The council, the release continues, will reach out to community members this year to fill various committee positions. In a Friday phone interview, council Vice Chair Dia Carabajal said the areas in which it could most use that community assistance are fundraising and communications, as well as the council’s already existing building committee. That committee’s chair of almost two years, Tim Kerstetter, left the council at the end of his term in December because he could no longer make the time commitment the project requires, he said Friday.
From the Journal-Sentinal: Two competing plans have surfaced that would reuse the historic, but long vacant, West Bend Theatre in that community’s downtown.
Historic West Bend Theatre, a nonprofit group, is talking to city officials and others about its plans to renovate the building, 125 N. Main St.
That group would convert the former cinema into a venue for such events as concerts, dance recitals and weddings.
From Variety.com: AMC, the U.S. theater chain controlled by China’s Dalian Wanda group, is to pay $929 million for Nordic Cinema Group. The company is the largest cinema operator in seven countries in the Nordic and Baltic regions.
The deal follows AMC’s acquisition last year of Odeon-UCI, the largest cinema operator in Western Europe. AMC said that the two European chains will be operated together.
AMC is buying Nordic in a transaction from private equity firm Bridgepoint and Swedish media group Bonnier Holding. The transaction is to be an all-cash affair worth $929 million (SEK8.25 billion), and the deal is subject to approval from the European Union.
Nordic has 68 theaters in 50 large and medium cities, comprising 463 screens and 68,000 seats. The company also holds substantial minority stakes in another 50 theaters with 201 screens.
Acquiring the group is part of Wanda Chairman Wang Jianlin’s stated goal of owning 20% of the world’s movie screens. He believes that will give his company significant negotiating power in discussions with the world’s leading film distributors, most notably the six Hollywood majors. Prior to the Nordic deal, Wanda controlled some 12% of global screens through AMC and its separately listed Wanda Cinema line, which has cinemas in China and also owns Australia’s No. 2 operator, Hoyts group.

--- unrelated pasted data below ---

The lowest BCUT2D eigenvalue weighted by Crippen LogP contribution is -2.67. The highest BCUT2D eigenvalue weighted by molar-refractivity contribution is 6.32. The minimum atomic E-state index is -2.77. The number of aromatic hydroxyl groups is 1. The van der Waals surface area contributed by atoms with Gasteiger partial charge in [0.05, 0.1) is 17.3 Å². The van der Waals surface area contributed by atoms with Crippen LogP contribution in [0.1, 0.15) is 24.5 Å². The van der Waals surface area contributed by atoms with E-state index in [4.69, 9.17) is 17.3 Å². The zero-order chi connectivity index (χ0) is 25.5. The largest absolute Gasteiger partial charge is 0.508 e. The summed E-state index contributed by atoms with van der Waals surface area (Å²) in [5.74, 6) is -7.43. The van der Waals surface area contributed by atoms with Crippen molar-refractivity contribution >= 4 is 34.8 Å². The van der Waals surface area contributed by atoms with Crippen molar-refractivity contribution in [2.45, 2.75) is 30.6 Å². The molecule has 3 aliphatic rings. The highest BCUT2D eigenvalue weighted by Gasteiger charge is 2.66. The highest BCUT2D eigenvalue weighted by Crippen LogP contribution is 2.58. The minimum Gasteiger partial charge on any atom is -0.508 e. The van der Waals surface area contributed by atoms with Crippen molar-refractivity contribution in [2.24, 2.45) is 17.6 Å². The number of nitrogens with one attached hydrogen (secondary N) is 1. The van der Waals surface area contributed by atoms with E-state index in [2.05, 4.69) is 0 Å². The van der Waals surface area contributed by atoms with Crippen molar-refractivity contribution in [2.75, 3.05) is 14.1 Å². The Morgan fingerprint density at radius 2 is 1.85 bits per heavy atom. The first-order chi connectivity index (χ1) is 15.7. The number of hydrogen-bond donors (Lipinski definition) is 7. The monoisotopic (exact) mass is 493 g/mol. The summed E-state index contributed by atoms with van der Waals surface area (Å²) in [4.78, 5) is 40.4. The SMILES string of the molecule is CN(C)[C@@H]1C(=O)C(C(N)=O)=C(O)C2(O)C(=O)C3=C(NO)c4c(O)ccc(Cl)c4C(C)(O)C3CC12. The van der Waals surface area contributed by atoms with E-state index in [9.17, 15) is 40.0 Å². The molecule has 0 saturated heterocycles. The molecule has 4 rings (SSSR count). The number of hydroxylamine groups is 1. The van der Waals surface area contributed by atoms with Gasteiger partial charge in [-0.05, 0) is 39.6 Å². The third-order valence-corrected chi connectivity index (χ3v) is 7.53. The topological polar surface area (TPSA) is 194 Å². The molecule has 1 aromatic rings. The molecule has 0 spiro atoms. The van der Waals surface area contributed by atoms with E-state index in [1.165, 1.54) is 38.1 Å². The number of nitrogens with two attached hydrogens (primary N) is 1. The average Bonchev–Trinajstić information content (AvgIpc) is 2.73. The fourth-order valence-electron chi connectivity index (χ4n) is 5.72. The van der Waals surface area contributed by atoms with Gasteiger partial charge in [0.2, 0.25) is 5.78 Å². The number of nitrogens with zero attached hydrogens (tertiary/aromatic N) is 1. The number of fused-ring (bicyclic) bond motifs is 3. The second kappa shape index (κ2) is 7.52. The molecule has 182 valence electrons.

AMC also recently agreed with the U.S. Department of Justice on the terms of its proposed takeover of the North American Carmike chain; the deal was closed before Christmas.
“For the third time in the past 12 months, we believe we have discovered a substantial acquisition that gives AMC yet another opportunity to further expand and diversify our geographic reach and more firmly establish AMC as the undisputed leader in movie exhibition worldwide,” AMC CEO and President Adam Aron said in a statement of the Nordic Group acquisition.
“It has been our observation that Nordic is extremely well-run with a modern up-to-date theater circuit that in our opinion offers tremendous value potential for AMC over the foreseeable future. We are also excited by the growth potential of Nordic as it moves forward with 10 theaters already in development or redevelopment. We have been impressed with Nordic’s talented leadership team, and further believe that their added expertise will be invaluable to us in helping to drive AMC’s progress across Europe.”
AMC said that it will achieve additional economies of scale and save about $5 million in costs per year.
Reactions to the acquisition from local players have been for the most part muted.
Thor Sigurjonsson, general manager of Scanbox, one of Scandinavia’s top distribution outfits whose slate of releases include “Lion,” “Gold” and “Molly’s Game,” said the AMC pickup was “not a huge surprise.”
“It’s a natural consolidation of the business, and we welcome a true cinema player to the market. We’ve had great relations with Nordic Cinema Group and hope to continue to do so moving forward,” said Sigurjonsson, whose company, Scanbox, operates in Finland, Denmark and Sweden as well as Norway via Norse Filmdisturjbution.
Michael Porseryd, CEO of SF Studios, another Scandinavian heavyweight operating across the Nordics, said his company “has had a long and successful partnership with Nordic Cinema Group and their very professional team and hopes SF Studios’s close relationship with Nordic Cinema Group will continue in the future.” SF Studios’s slate include “Borg/McEnroe” with Shia LaBeouf.